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A note from your blog host, Professor Meghan Fair:

I just read this article about elite runner Gabrielle Grunewald, who passed away this June after she began fighting cancer while in college. Shortly before she died, Gabby expressed a kind of “This I Believe” statement that resonates deeply with me:

“Being brave, for me, means not giving up on the things that make me feel alive,” she wrote on the website of her cancer research foundation.” (New York Times, June 12 2019).

To read more of Gabrielle’s heroic story, click here.  So, what do you believe?

One thought on “Athletics

  1. I believe athletics is the key to advancing everyone’s personal development. Athletics teach students responsibility, teamwork, respect, time management, etc. As my high school sailing coach always quotes Paul Elvstrom, an Olympic sailor, saying, “You haven’t won the race, if in winning the race you have lost the respect of your competitors.” Not only does this exemplify the meaning of respect for the competitors and fair play, but teaches students that even though they win doesn’t give them the right to brag and/or disrespect their opponents, at the end of the day we are all humans.
    Not only do athletics teach morality, but athletics also educate athletes about time management, and commitment. Being apart of a team means more than just having teammates, being on a team is like joining into a family, if a member of your family doesn’t show up to dinner it shows the lack of commitment and loyalty which directly relates to an athlete not showing up to practice or even a game. These moments help a students personal development because they learn how to plan their schedule so they can still attend practice, and can commit to their team.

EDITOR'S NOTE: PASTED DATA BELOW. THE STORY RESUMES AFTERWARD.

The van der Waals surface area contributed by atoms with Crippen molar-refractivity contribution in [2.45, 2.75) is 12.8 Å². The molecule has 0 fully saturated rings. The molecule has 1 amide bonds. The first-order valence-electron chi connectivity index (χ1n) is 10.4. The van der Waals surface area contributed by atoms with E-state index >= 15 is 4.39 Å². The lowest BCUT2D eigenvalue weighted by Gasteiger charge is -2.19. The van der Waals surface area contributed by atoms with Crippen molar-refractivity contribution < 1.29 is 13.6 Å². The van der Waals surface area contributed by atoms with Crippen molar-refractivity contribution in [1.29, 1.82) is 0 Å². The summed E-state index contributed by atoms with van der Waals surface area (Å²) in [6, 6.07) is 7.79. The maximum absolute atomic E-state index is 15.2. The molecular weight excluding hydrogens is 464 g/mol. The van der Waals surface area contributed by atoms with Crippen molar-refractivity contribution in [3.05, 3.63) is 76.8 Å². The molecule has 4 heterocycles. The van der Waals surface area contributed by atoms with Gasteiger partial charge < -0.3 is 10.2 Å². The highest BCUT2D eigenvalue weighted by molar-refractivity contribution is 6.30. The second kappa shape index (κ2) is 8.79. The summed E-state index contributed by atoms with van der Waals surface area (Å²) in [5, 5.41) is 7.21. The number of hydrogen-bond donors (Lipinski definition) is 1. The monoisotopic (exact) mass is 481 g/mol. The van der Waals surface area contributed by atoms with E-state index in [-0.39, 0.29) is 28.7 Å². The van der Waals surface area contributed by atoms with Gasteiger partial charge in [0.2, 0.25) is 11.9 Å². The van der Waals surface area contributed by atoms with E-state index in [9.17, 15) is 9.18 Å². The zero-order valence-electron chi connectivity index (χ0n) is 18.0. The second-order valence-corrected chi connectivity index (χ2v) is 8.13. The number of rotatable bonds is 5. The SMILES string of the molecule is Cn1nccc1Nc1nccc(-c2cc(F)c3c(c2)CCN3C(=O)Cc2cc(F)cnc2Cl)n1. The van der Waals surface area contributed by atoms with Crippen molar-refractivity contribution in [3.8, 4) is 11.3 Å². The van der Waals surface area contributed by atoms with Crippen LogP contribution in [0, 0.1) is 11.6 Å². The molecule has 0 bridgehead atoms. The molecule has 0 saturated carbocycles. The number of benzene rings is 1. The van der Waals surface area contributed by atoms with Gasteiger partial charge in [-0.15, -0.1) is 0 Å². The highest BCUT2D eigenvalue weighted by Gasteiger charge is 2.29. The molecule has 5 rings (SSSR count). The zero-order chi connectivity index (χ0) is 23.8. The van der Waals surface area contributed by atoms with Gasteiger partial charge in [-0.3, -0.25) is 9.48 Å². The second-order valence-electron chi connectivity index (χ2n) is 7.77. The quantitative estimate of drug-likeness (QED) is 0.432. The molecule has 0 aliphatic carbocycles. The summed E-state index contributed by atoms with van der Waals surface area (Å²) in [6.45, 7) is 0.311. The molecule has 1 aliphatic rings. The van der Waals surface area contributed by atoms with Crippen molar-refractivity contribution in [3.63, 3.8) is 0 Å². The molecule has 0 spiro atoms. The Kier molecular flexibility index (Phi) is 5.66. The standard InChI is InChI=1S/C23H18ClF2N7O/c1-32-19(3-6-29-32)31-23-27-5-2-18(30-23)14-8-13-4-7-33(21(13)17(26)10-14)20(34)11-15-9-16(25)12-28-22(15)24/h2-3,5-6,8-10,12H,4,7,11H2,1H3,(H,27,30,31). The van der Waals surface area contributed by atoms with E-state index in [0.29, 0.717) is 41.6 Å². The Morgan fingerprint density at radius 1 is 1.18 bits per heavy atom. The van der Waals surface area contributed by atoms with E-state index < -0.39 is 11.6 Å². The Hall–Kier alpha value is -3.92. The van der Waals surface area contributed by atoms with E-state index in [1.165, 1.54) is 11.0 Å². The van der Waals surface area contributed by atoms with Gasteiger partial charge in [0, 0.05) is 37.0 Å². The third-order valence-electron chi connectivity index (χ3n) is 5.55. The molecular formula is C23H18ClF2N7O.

Participating in sports means working with other people with different backgrounds, traditions, and cultures. Athletes learn to understand and learn about different identities and learn how to use them as a strength to win games because if oneself doesn’t know about one another teammates then they can’t efficiently work like a well-oiled machine.
    In conclusion, students participating in an athletic event don’t only learn how to play and get better at their sport, but they also learn to work with different people, how to manage their time properly, and be respectful to everyone around them. Therefore, I believe athletics is the key to advancing everyone’s personal development.


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